Famous Freemason - André-Gustave Citroën
André-Gustave Citroën was the fifth and last child of Jewish parents, diamond merchant Levie Citroën and Masza Amelia Kleinman. He was a cousin of the British philosopher Sir A. J. Ayer.
The Citroën family moved to Paris in 1873. Upon arrival, the French diaeresis was added to the Dutch surname (reputedly by one of André's teachers), changing Citroen to Citroën.
His father died by suicide when André was six years old (presumably after failure in a business venture in a diamond mine in South Africa). It is reputed that the young André Citroën was inspired by the works of Jules Verne and had seen the construction of the Eiffel Tower for the World Exhibition, making him want to become an engineer.
Citroën was a graduate of the École Polytechnique in 1900. In that year he visited Poland, the birthland of his mother, who had recently died. During that holiday, he saw a carpenter working on a set of gears with a fish bone structure. These gears were less noisy, and more efficient.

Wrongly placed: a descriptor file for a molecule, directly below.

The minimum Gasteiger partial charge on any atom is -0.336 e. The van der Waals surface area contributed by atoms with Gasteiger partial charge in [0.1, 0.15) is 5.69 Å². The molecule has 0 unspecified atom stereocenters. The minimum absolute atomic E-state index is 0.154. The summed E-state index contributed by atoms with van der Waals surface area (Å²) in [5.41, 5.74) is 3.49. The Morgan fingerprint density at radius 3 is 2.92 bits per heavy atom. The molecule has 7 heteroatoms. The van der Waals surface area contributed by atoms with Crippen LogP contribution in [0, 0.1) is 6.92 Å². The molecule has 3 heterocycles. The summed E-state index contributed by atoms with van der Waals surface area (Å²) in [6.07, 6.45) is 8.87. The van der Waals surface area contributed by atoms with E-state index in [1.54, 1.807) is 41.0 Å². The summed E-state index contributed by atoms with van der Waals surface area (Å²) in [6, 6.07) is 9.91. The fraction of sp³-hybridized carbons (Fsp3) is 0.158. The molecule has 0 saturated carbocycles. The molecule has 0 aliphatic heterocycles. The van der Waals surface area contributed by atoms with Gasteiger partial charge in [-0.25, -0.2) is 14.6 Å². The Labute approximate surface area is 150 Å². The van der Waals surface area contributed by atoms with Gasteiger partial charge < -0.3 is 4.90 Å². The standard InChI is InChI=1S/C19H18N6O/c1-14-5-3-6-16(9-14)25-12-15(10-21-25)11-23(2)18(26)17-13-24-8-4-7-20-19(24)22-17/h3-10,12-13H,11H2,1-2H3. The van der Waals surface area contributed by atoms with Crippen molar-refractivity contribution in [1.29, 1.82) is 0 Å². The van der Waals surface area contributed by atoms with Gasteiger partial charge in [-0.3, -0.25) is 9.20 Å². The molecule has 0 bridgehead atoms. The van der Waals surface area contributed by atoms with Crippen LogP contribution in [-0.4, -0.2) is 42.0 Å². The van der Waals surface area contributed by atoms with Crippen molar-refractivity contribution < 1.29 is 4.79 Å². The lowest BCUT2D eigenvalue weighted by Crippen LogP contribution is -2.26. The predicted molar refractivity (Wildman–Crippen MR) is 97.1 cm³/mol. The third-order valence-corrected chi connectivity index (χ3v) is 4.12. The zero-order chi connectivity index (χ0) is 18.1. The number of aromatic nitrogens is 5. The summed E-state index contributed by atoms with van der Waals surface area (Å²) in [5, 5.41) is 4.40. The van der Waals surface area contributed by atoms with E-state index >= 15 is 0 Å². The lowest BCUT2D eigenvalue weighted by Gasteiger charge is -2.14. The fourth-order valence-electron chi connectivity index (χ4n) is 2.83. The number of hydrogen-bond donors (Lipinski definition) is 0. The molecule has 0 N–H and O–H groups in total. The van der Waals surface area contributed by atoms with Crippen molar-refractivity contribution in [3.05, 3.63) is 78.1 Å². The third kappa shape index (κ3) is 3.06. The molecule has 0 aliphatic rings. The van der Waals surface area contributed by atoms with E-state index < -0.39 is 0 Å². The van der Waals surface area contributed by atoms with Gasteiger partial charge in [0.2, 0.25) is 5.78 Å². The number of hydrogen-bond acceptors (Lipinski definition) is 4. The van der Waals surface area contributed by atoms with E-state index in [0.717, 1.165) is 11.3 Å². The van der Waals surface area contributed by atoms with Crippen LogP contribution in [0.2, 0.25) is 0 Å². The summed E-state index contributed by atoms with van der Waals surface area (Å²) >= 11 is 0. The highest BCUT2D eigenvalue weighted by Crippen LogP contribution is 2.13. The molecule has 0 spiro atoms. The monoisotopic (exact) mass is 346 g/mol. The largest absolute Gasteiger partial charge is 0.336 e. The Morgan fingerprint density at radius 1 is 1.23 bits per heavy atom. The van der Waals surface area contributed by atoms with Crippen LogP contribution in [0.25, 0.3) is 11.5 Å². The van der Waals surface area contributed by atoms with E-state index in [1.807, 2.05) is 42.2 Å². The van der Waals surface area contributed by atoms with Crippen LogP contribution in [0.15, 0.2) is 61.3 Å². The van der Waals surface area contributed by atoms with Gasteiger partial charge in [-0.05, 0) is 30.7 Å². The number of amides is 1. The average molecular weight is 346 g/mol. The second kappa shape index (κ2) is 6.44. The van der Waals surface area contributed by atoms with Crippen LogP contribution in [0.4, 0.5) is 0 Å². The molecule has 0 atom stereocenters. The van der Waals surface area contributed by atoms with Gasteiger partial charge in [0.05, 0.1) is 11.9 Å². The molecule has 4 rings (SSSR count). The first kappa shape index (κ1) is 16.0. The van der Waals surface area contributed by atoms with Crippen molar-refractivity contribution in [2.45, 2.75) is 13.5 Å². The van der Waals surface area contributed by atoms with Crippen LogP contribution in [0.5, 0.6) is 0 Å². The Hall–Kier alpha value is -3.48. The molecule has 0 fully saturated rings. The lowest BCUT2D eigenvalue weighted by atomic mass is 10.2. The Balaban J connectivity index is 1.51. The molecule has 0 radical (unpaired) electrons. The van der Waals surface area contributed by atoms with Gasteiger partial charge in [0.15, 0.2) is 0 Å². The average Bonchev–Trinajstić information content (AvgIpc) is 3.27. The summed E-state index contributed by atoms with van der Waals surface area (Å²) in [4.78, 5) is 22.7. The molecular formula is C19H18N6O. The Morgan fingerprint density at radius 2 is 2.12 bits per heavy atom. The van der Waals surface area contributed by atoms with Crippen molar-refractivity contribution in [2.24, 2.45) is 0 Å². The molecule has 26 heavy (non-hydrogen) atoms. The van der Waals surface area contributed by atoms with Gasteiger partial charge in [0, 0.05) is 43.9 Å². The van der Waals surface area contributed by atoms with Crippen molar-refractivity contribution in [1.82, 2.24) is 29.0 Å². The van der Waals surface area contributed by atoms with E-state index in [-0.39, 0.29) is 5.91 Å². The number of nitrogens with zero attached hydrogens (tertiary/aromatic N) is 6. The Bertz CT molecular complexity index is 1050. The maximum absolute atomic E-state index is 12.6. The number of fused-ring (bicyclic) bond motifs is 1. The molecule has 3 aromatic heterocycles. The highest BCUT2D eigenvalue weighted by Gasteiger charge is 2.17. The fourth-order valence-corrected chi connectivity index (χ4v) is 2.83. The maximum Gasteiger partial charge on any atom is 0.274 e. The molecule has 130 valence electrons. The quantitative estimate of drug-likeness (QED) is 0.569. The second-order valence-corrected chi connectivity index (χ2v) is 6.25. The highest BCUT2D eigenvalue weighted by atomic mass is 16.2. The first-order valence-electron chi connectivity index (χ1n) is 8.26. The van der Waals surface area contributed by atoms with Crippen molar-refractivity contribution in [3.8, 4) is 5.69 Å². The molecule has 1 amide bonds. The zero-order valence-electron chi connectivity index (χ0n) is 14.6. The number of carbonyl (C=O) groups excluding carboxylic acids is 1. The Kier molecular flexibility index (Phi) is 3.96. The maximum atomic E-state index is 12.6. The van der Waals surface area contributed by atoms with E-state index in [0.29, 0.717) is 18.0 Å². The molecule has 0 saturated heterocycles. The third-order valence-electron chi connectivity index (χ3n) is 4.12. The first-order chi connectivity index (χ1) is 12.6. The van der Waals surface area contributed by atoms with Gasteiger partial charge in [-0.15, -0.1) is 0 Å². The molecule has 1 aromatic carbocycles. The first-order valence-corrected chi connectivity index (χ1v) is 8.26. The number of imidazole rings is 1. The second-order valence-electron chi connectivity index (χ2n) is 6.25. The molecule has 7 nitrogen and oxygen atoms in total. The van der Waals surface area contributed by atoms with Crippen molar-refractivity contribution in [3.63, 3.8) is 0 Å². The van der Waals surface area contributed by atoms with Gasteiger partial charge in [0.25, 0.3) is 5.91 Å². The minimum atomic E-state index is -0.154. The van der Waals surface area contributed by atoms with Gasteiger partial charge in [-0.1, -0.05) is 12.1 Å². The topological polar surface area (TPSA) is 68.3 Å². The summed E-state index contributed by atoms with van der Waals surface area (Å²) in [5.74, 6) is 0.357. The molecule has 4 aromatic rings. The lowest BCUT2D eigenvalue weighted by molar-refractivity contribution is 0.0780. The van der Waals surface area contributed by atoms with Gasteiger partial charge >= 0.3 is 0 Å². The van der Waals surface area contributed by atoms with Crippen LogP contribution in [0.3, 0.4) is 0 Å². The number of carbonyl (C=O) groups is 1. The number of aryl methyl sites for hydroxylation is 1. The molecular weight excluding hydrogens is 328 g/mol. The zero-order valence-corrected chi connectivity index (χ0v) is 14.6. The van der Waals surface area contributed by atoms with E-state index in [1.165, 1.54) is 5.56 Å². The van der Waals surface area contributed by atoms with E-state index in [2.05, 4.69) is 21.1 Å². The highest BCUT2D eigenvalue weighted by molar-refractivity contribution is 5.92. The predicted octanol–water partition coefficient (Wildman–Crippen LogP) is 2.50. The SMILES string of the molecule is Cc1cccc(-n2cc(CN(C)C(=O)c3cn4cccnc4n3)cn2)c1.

Citroën bought the patent for very little money, leading to the invention that is credited to Citroën: double helical gears. Also reputed to be the inspiration of the double chevron logo of the brand of Citroën. In 1908, he was installed as a chairman for the automotive company Mors.
During World War I, Citroën gained an international reputation during the war as the leading production expert in France. His activities were extensive in connection with the Renault plant, which employed 35,000 men in the manufacture of munitions during the war.
Citroën founded the Citroën automobile company in 1919, leading it to become the fourth largest automobile manufacturer in the world by the beginning of the 1930s. The costs of developing the advanced front wheel drive unibody Traction Avant and redeveloping the factory to produce it at the same time, led to bankruptcy in 1934. It was taken over by the main creditor Michelin, who had provided tires for the cars.
Citroën died in Paris, France, of stomach cancer in 1935, and was interred in the Cimetière du Montparnasse, the funeral being led by the Chief Rabbi of Paris.
Bro. Citroën was a member of Lodge La Philosophie in Paris France.